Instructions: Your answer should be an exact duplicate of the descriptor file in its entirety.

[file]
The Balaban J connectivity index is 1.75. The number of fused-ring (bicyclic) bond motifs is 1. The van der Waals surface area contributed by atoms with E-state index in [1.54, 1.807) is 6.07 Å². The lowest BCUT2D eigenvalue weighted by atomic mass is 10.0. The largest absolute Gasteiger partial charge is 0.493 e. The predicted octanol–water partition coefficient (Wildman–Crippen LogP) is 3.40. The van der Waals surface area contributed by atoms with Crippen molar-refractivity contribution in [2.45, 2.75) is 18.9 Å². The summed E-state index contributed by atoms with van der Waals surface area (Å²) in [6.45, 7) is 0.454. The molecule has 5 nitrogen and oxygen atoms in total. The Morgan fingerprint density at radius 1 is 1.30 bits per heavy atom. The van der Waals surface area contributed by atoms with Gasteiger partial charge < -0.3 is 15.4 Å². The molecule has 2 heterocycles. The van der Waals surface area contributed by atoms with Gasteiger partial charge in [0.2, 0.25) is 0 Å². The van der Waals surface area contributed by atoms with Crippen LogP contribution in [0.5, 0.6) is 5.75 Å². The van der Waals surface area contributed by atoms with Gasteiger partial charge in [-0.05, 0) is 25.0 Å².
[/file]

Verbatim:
The Balaban J connectivity index is 1.75. The number of fused-ring (bicyclic) bond motifs is 1. The van der Waals surface area contributed by atoms with E-state index in [1.54, 1.807) is 6.07 Å². The lowest BCUT2D eigenvalue weighted by atomic mass is 10.0. The largest absolute Gasteiger partial charge is 0.493 e. The predicted octanol–water partition coefficient (Wildman–Crippen LogP) is 3.40. The van der Waals surface area contributed by atoms with Crippen molar-refractivity contribution in [2.45, 2.75) is 18.9 Å². The summed E-state index contributed by atoms with van der Waals surface area (Å²) in [6.45, 7) is 0.454. The molecule has 5 nitrogen and oxygen atoms in total. The Morgan fingerprint density at radius 1 is 1.30 bits per heavy atom. The van der Waals surface area contributed by atoms with Gasteiger partial charge < -0.3 is 15.4 Å². The molecule has 2 heterocycles. The van der Waals surface area contributed by atoms with Gasteiger partial charge in [0.2, 0.25) is 0 Å². The van der Waals surface area contributed by atoms with Crippen LogP contribution in [0.5, 0.6) is 5.75 Å². The van der Waals surface area contributed by atoms with Gasteiger partial charge in [-0.05, 0) is 25.0 Å².